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Lunch Hour Lecture: Ovarian cancer screening — the long journey

Ella Richards15 March 2016

Will effective screening for ovarian cancer, one of the most common cancers affecting women, ever become a reality?

A group of researchers started to reach for this goal more than 30 years ago. As Professor Usha Menon (UCL Institute for Women’s Health) explained in her Lunch Hour Lecture, determining a method of diagnosing early stage ovarian cancer is almost in touching distance.

What is ovarian cancer?

Ovarian cancer is cancer of the ovaries and fallopian tubes, and it is the fifth most common cause of cancer-related deaths in women in Europe.

Unfortunately most ovarian cancer patients do not have clear symptoms in the early stages of the disease, meaning that 55% of women with ovarian cancer are diagnosed in stage III or IV, when the cancer is harder to treat.

Moreover, there is a 90% survival rate when ovarian cancer is diagnosed at stage I, however only a 5% to 20% survival rate for five years when diagnosed at stage III or IV. (more…)

Lunch Hour Lecture: Reproduction without sex — what does technology have to offer?

Ella Richards15 March 2016

Professor Joyce Harper’s (UCL Institute for Women’s Health) International Women’s Day Lunch Hour Lecture discussed the often taboo subject of scientific involvement in reproduction, why people choose to reproduce without sex and how science can solve reproductive issues.

joyce-harper

Professor Joyce Harper

Why is there an increased focus on reproduction without sex?

Professor Harper was blunt: “Unfortunately, as women, we aren’t well designed. As you sit here, in this lecture theatre, you are becoming more and more infertile with every minute that slips by, and after 35 years your fertility decreases significantly. By 42, it is very difficult to get pregnant, by 45 it is almost impossible.”

“Evolution has not kept up with feminism.” Across the world, and especially in developed countries such as the UK, women are delaying having children until their 30s. Twenty-first century opportunities mean that women are busy doing other things in their 20s, such as travelling and enjoying their career, rather than settling down and having children at the age that their mothers or grandmothers did.

This means that when women try to get pregnant in their 30s they are often surprised by reproductive issues and they come to IVF clinics at an average age of 38. (more…)

SEVEN the play

Siobhan Pipa11 March 2015

Professor Peter Brocklehurst at SEVEN (Courtesy of Ben Sharman)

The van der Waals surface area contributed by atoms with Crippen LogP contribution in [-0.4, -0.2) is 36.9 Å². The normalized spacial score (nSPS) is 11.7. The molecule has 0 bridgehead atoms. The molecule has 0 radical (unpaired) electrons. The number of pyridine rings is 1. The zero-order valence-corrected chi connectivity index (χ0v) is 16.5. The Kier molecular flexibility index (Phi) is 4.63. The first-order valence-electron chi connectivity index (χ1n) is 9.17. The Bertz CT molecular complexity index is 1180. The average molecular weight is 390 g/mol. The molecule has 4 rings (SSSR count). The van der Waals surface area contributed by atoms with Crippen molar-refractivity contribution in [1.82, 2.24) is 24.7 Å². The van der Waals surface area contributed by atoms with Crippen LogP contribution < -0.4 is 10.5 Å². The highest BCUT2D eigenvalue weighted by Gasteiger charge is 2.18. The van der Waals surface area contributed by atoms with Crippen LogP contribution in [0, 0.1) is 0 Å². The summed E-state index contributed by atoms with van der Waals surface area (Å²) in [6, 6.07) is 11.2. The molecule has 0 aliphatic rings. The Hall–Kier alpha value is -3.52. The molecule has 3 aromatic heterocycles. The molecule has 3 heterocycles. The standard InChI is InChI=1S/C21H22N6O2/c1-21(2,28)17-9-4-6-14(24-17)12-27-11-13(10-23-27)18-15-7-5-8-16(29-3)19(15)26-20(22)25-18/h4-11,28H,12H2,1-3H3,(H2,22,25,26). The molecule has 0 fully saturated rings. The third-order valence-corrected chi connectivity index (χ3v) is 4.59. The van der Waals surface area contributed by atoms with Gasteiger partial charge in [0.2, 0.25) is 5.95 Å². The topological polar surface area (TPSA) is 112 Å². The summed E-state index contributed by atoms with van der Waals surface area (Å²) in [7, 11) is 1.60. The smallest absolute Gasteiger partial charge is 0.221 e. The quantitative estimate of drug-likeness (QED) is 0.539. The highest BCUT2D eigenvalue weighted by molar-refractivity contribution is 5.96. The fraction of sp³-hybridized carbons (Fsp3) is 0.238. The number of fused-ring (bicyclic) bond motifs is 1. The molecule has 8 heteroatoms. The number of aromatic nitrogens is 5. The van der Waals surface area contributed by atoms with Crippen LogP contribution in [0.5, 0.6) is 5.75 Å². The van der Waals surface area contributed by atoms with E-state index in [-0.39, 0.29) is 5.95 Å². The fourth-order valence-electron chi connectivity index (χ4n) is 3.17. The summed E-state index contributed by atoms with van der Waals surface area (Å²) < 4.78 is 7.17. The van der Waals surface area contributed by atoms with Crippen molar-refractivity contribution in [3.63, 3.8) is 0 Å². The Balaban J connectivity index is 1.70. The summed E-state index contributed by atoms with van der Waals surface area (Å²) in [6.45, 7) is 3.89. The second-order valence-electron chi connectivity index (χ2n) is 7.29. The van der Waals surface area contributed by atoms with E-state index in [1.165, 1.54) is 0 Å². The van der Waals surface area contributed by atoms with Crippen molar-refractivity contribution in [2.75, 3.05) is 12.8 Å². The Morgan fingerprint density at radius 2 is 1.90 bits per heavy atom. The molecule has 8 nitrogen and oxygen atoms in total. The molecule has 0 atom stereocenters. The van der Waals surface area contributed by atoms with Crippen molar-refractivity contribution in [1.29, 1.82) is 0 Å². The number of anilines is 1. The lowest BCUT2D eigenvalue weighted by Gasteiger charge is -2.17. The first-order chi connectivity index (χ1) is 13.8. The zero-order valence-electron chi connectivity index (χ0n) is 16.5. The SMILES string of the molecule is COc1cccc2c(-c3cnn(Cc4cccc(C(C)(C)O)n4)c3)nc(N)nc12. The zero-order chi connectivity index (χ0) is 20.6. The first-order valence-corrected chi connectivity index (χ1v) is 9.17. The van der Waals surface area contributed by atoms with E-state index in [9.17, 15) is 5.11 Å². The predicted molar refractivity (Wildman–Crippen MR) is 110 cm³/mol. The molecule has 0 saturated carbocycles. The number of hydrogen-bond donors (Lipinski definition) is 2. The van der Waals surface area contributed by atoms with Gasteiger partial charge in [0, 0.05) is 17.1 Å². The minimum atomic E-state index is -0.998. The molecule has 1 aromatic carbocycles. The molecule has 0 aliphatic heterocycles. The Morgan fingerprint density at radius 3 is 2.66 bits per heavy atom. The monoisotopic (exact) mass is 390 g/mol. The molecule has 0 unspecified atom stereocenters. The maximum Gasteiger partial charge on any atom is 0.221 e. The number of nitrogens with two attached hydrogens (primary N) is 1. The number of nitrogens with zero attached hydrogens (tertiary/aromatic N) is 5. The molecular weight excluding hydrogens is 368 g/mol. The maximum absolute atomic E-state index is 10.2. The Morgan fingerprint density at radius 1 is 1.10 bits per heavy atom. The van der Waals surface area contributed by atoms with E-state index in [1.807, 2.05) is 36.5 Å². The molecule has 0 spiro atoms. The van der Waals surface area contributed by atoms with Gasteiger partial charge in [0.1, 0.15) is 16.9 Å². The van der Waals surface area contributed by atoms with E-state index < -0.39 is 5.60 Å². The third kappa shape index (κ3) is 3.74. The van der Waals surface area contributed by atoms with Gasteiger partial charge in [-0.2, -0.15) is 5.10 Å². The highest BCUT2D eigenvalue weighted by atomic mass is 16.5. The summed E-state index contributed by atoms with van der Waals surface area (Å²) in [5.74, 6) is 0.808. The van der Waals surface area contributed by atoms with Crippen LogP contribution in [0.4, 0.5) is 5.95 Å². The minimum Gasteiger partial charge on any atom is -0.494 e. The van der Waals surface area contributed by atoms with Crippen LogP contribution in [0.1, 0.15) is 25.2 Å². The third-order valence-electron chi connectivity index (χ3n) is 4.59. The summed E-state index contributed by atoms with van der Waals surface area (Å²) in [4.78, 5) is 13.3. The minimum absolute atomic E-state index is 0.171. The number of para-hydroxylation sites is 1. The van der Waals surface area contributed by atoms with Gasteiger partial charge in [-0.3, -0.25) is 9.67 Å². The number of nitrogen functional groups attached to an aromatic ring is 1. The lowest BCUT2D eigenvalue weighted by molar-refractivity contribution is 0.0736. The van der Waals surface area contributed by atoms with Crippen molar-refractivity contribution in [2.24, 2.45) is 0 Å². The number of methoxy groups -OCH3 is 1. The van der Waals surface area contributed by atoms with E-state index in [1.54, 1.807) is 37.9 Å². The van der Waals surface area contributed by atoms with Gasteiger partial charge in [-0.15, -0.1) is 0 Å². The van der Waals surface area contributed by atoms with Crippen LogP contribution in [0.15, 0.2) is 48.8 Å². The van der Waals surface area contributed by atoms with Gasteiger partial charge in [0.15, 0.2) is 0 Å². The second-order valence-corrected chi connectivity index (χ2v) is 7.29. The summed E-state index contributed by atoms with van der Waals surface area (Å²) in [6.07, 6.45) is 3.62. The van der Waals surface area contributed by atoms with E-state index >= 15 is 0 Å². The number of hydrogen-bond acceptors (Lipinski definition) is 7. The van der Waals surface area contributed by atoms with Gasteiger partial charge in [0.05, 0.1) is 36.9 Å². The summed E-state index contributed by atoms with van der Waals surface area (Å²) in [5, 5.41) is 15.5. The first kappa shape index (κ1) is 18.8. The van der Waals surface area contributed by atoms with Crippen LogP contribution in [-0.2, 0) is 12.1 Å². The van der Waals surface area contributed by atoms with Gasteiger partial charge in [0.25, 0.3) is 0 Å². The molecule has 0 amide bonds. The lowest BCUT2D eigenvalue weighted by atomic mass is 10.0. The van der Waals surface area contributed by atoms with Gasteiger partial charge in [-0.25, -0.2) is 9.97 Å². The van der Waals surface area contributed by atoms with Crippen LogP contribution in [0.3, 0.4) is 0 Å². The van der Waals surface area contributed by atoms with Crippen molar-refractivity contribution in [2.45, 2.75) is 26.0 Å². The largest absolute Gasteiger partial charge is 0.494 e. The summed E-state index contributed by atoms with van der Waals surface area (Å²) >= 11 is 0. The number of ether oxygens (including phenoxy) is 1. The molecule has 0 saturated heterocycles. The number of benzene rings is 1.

Professor Peter Brocklehurst at SEVEN
(Courtesy of Ben Sharman)

As part of a series of events to celebrate International Women’s Day at UCL, the UCL Institute for Women’s Health put on a special production of SEVEN – a documentary play based on the lives of seven inspirational women from seven countries around the world.

Presented as a reading, seven of the most senior men at UCL lent their voices to the female activists: Professor Michael Arthur (UCL President & Provost), Professor Sir John Tooke (Vice Provost, Health and Head of UCL School of Life & Medical Sciences), Professor David Lomas (Vice Provost-elect, Health and Dean of Medical Sciences), Professor Anthony Smith (Vice Provost, Education & Student Affairs), Professor Alejandro Madrigal (Pro Vice Provost for the America’s), Professor Peter Brocklehurst (Director, UCL Institute for Women’s Health) and Professor Anthony Costello (Pro Vice Provost for Africa & the Middle East and Director of the UCL Institute for Global Health).

The play, which was directed by Tove Eriksson and organised by Asma Ashraf and Professor Judith Stephenson (UCL Institute for Women’s Health), depicts how these women overcame extreme adversity to become leaders for women’s rights, both within their own society and globally.

(more…)

The big question: too many people on the planet?

Katherine Aitchison17 May 2013

Earth, courtesy of Kevin M Gill on Flickr

Earth, courtesy of Kevin M
Gill on Flickr

There are currently 6.9 billion people living on our planet and with that figure set to rise, many people are worried about how long the Earth will be able to sustain us all and cope with the damage that we are inflicting on it.

The UCL Grant Museum of Zoology has a “case of extinction” featuring, among others, dodo and Tasmanian wolf (thylacine) specimens. Both of these species were hunted to extinction by humans and since their deaths many other species have faced the same fate. Which led Dean Veall, the museum’s learning and access officer, to ask the Big Question: are there too many people on the planet?

When the question was first posed to a packed JZ Young lecture theatre, after a glass of wine and a mooch around the Grant Museum’s always fascinating collection, the answer from the crowd was a resounding ‘yes’. But over the course of the night, we stood to have our opinions tested and potentially changed.

(more…)